Acer Aspire V5-571 review
By Karl Hodge | PC Advisor | Published: 14:19, 07 September 2012
The Acer V5 Series of laptops stands a little above the budget V3 range. There is a range of differently configured Acer Aspire V5s – the Acer Aspire V5-571 we reviewed is one of the easiest to find on sale, a still budget-priced and specified 15.6in notebook with a balanced set of specs for its price.
The 1.4GHz Intel Core i3 processor can nearly be considered as “entry-level” these days, and Acer is here using up stocks of last year’s Sandy Bridge chips. But this is paired with a very decent 8GB of memory.
In the WorldBench 6 real-world speed test, this combination gave a comparatively low result of 84 points, but still plenty quick enough for daily tasks.
The Acer Aspire V5-571 won’t win many beauty contests. Its functional design would look chunky next to any number of ultrabooks and that brushed aluminium-effect plastic won’t fool anyone. An advantage of the build material is that it’s relatively light.
The keyboard is nicely spaced, but shallow keys make long periods of typing feel a bit of a chore. There’s more compensation in the 5in trackpad. It’s great for multi-touch - though the left and right buttons were occasionally difficult to hit.
For a laptop with so much real estate to play with, there are few connection options. The Acer Aspire V5-571 has a full-size HDMI port next to three USB ports (one of these USB 3.0) along the left edge of the machine, and an SD Card reader at the front. Check the right edge and you’ll find something that ultrabooks almost universally lack - an optical drive. In this case, a DVD±RW rewriter.
Still, Acer has an eye on the future. While you’ll find built-in Wi-Fi and Bluetooth, there’s no ethernet port. Nor any VGA port either. Instead, the laptop ships with a bundled adaptor that adds them when you need them.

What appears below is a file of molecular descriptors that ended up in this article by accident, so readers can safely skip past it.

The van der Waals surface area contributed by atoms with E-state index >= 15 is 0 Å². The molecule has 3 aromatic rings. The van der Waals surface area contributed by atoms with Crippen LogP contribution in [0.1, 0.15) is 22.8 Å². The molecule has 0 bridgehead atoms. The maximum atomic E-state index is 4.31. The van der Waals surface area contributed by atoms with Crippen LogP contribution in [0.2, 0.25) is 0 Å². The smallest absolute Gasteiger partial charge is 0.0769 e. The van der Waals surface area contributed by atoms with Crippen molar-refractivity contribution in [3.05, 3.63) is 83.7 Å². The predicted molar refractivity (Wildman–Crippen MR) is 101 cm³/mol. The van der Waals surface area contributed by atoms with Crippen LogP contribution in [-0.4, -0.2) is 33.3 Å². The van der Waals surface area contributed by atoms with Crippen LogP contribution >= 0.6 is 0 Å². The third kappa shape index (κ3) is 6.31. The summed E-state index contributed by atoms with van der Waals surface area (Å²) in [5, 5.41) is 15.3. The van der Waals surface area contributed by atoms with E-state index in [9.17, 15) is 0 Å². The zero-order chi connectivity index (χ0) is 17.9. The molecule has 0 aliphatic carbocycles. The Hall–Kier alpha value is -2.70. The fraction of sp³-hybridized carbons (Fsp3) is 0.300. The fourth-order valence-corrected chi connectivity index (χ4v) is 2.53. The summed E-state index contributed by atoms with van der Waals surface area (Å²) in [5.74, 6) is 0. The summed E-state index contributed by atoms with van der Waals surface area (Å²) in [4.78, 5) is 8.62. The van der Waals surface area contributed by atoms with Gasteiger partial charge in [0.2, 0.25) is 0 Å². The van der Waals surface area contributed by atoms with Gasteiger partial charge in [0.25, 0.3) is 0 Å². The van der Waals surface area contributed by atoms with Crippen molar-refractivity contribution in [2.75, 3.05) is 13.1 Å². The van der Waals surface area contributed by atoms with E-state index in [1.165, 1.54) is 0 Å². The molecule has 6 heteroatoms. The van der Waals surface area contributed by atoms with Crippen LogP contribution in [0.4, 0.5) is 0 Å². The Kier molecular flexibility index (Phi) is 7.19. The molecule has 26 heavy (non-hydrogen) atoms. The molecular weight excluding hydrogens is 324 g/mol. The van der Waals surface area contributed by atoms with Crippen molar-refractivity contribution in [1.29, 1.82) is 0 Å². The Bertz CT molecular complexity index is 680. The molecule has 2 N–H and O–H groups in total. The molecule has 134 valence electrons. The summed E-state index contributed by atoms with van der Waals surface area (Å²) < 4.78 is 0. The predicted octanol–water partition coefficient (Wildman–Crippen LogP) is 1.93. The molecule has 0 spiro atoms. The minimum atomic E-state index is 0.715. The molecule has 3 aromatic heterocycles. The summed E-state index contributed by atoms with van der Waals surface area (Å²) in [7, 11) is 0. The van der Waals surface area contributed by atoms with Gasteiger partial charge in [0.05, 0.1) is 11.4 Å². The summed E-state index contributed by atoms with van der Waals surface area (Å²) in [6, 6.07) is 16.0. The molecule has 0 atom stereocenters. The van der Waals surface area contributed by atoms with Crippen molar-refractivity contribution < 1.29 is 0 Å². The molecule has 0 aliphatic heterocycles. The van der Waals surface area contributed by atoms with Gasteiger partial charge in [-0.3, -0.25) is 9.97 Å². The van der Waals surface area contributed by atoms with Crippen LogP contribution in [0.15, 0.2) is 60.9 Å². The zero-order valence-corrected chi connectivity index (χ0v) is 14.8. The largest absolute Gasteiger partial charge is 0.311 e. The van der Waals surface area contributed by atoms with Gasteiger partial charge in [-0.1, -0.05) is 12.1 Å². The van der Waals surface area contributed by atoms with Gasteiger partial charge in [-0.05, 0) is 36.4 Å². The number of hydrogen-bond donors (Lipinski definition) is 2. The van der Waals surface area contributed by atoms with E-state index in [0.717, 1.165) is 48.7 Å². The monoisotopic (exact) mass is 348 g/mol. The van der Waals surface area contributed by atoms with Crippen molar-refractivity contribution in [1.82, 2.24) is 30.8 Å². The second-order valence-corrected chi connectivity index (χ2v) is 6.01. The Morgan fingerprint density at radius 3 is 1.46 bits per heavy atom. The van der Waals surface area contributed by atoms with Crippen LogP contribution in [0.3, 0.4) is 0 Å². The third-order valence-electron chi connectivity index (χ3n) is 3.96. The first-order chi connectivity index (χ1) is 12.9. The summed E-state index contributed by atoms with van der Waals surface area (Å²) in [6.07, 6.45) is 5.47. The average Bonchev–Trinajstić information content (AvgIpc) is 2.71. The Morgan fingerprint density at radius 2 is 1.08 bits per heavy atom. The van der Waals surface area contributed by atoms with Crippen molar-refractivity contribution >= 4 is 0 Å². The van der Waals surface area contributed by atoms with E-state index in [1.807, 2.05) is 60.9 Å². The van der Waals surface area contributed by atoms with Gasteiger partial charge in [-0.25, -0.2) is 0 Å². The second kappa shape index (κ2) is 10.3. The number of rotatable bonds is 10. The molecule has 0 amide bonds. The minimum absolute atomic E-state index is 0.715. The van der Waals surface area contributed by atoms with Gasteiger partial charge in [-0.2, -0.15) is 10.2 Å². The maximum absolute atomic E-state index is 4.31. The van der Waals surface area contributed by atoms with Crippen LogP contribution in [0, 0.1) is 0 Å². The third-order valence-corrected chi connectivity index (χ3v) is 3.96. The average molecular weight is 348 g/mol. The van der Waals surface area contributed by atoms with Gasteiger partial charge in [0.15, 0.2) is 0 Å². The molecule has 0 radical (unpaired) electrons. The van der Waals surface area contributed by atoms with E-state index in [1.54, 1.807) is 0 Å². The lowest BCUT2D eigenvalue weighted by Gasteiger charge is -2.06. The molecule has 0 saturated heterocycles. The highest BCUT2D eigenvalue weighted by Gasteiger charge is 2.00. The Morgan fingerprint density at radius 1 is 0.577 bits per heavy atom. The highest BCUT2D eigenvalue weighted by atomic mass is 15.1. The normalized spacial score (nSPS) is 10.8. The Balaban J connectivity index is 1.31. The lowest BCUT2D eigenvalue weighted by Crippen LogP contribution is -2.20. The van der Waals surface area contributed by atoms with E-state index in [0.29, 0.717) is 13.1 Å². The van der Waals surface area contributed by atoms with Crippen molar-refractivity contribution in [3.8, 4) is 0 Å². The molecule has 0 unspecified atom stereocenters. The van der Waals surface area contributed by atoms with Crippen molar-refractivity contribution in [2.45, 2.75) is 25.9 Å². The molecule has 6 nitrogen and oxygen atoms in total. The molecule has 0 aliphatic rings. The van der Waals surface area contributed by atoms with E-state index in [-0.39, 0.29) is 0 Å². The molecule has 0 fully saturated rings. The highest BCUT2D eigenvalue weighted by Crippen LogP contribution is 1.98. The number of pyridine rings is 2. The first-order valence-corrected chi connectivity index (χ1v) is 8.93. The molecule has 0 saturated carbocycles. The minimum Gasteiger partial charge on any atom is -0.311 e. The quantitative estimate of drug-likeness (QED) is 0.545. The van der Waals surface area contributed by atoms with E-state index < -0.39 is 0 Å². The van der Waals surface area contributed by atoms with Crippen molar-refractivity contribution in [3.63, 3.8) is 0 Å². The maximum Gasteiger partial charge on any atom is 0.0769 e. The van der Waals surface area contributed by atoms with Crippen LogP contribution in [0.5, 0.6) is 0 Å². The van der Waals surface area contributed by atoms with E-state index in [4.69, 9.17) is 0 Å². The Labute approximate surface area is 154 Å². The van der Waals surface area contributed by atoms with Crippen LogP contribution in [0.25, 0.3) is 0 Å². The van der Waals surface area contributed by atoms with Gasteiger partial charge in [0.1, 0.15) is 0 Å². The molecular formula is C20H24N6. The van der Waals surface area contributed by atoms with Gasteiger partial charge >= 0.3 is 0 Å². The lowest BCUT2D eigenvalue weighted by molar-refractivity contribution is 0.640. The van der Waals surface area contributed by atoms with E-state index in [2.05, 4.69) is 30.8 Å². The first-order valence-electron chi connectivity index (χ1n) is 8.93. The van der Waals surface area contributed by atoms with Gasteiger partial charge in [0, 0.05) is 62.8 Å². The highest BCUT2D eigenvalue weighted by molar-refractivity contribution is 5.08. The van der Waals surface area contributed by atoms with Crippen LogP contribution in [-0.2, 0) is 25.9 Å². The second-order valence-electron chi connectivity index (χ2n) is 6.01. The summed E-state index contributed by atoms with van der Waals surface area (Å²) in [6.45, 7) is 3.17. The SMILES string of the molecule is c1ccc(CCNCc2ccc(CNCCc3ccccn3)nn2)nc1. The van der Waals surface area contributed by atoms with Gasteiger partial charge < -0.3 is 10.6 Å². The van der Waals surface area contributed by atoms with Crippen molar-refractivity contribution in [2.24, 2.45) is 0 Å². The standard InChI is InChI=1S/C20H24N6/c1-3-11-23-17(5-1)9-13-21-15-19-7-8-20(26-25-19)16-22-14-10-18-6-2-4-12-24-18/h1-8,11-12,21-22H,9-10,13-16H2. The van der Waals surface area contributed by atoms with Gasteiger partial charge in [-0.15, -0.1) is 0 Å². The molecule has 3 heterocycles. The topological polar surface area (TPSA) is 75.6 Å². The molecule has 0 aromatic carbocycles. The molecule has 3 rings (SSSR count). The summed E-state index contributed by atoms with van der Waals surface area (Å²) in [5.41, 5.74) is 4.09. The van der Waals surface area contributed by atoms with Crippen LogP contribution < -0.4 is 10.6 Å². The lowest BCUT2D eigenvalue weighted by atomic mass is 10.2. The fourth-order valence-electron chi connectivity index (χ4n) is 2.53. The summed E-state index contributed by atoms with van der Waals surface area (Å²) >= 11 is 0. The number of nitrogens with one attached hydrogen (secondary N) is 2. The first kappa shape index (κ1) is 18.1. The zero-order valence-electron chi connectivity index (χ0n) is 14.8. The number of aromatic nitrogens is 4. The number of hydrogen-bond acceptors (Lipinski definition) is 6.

We’re on the budget side of the dividing line with the Acer Aspire V5-571 and Acer has gone for budget over speed with a standard hard disk rather than an SSD. We’d be happy to trade extra space for faster boot times at this end of the market, but solid-state storage at this price is not currently an option.
On the whole, we were pleased with the V5’s display. The native resolution of 1366 x 768 pixels isn’t enough for full-HD, and is coarse for a 15in panel. Still, the screen was more than adequate for viewing streaming video on Netflix and iPlayer, with a good level of brightness and deep colour reproduction.
In our game test, the integrated Intel HD 3000 Graphics only just cut it. The V5 mustered a lacklustre average of 16fps with settings at Maximum in FEAR. This improved to a more impressive 50fps with FEAR’s recommended hardware settings. It’s worth noting that there’s a version of the V5-571 in the wild with nVidia graphics if your needs lean towards gaming and video editing.
This is a machine that can take on portable pursuits, such as web browsing and productivity on the road. MobileMark 2007 told us it could squeeze 302 mins (5 hours) from the Acer Aspire V5-571’s battery before having to recharge.